A/B testing in AdWords campaigns allows advertisers to continuously improve conversion rates on their PPC campaigns. Since accurately predicting user behavior is virtually impossible, campaigns seldom come close to maximum productivity when they are launched. However, with adept PPC split testing, more effective ads and landing pages are constructed as the campaign progresses.
Ad Text Split Testing
Split testing in AdWords or Bing Ads can focus on a great number of variables. Among the most important variables to test:
- Assurance. "100% guaranteed", "lifetime warranty", "no-hassle returns" and similar statements can produce dramatic changes in clickthroughs.
- Call-to-Action. Calls-to-action such as "Order now!" can encourage clickthroughs, but not always. By testing, it becomes unnecessary to rely on assumptions about user behavior and instead use actual data.
- Credibility Elements. Which will persuade more users to click, "BBB A+ Rating", "Since 1975" or something else? Testing is the only way to find out. Social proof — for instance, "Over 10,000 customers" — is often highly effective.
- Display URLs. Adding a subfolder to a domain, using a subdomain, or changing the punctuation of the URL can affect clickthroughs.
- Offers. Test, for example, "25% off" versus "$20 off". Other offer-related message variables include timing ("October only"), availability ("Quantities limited") and exclusivity ("New customers only").
- Questions versus Statements. Testing, for example, "Order now" versus "Are you ready to order?" can yield surprising results.
- Stating the Price. Testing will determine whether saying, for example, "Only $99" helps or hinders conversions.
Landing Page Split Testing
For AdWords, A/B testing of landing pages is just as important, if not more important, than testing ads. If the landing page is deficient, increasing clickthroughs will serve little purpose, because users will never convert. Landing page text, imagery and offers should always be relevant to the ad; whenever user expectations are not met, the landing page will fail. Many elements of a landing page must be tested. They include:
- Body Content. Typographical elements such as fonts and the use of bulleted lists can have a big impact on conversions. The content itself should also be tested for instance, does a conversational, humorous tone draw more conversions than a more formal, businesslike tone? A law firm might assume the latter approach is better, but by testing, the firm can be sure.
- Call-to-Action. Testing CTAs can be content-focused or design-focused. Changing the offer itself can obviously make a huge difference in conversions — but so can a change in button size, shape, color, or position. Also, advertisers should keep in mind that what seems like a subtle change can have a great impact on users, so no CTA element is too small to test over the span of a long PPC campaign. Also, consider testing the number of CTAs on the page. Too many options can confuse users and lead them to do nothing; on the other hand, having one or two secondary offers may pull in "tire kickers" who are not interested in making a commitment yet.
- Credibility Elements. Certain credibility elements carry more weight with users than others; "BBB A+ Rating", "Since 1975", and "Over 10,000 customers" all have merit, but just throwing them all on the landing page could be counterproductive, confusing users rather than reassuring them. In some cases, pages without credibility elements outperform pages with them — a great example of why testing, rather than intuition, should drive PPC campaigns.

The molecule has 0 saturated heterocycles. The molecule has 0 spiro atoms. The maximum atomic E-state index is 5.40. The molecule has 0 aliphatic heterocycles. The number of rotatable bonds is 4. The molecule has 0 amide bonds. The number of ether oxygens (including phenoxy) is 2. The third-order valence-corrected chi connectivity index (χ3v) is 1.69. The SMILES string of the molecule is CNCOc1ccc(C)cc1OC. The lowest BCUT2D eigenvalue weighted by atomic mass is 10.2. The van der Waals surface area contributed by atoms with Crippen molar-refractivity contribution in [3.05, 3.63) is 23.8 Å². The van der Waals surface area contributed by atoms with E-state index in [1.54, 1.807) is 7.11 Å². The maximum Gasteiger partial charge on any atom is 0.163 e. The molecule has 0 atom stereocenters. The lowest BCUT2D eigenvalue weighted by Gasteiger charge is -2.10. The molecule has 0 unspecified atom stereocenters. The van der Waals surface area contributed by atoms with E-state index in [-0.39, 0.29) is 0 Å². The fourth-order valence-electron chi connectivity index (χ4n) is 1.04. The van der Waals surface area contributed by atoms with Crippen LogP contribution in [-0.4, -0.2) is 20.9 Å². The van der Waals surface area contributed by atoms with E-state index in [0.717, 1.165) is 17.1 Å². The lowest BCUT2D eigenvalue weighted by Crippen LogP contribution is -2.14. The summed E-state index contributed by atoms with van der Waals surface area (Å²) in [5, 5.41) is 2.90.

- Headlines and Subheads. Headlines and subheads are read far more frequently than landing page body content. Thus, getting them right is very important. Appeal to different customer needs and problems. Try questions instead of statements. Create a sense of urgency. Use humor. These are a few ways headlines and subheads can be styled for testing purposes.
- Imagery. Stock photography usually goes over like a lead balloon on landing pages, but even the first attempt with well-executed, customized imagery may not be persuasive. Product images highlighting certain features may convert better than ones highlighting others; simple infographics describing a complex service may convert better than a collage of employee photos.
- Long Copy versus Short Copy. Theoretically, long copy is effective for complicated products and services, whereas short copy works better for ones that are easily understood. However, because there are many exceptions, testing is essential.
- Page Layout. Where text and imagery appear on the landing page influences conversions. Best practices exist for placing page elements — such as putting the phone number at the top of the page, on the right — but as always, users can defy expectations. Advertisers should also consider whether a responsive design is necessary. These days, the answer is probably yes, because so many people now use mobile devices for Internet access. Using a non-responsive layout could significantly reduce the number of potential leads and sales.
Methodical A/B testing in AdWords and Bing Ads is a way for advertisers to gain a considerable advantage over competitors that lack the patience, budget and expertise to do it or do it properly. These three items are required for an effective testing process: patience, because it can take months for test-driven campaign changes to reach a critical mass; budget, because testing requires time from PPC strategists, copywriters and Web developers; and expertise, because best practices for conversion rate optimization (CRO), user experience (UX), and the mechanics of Google AdWords, Bing Ads and third-party testing software are all complex in the extreme. Partnering with a PPC management agency adept at testing may be one of the most important factors in determining whether a campaign will succeed or fail.
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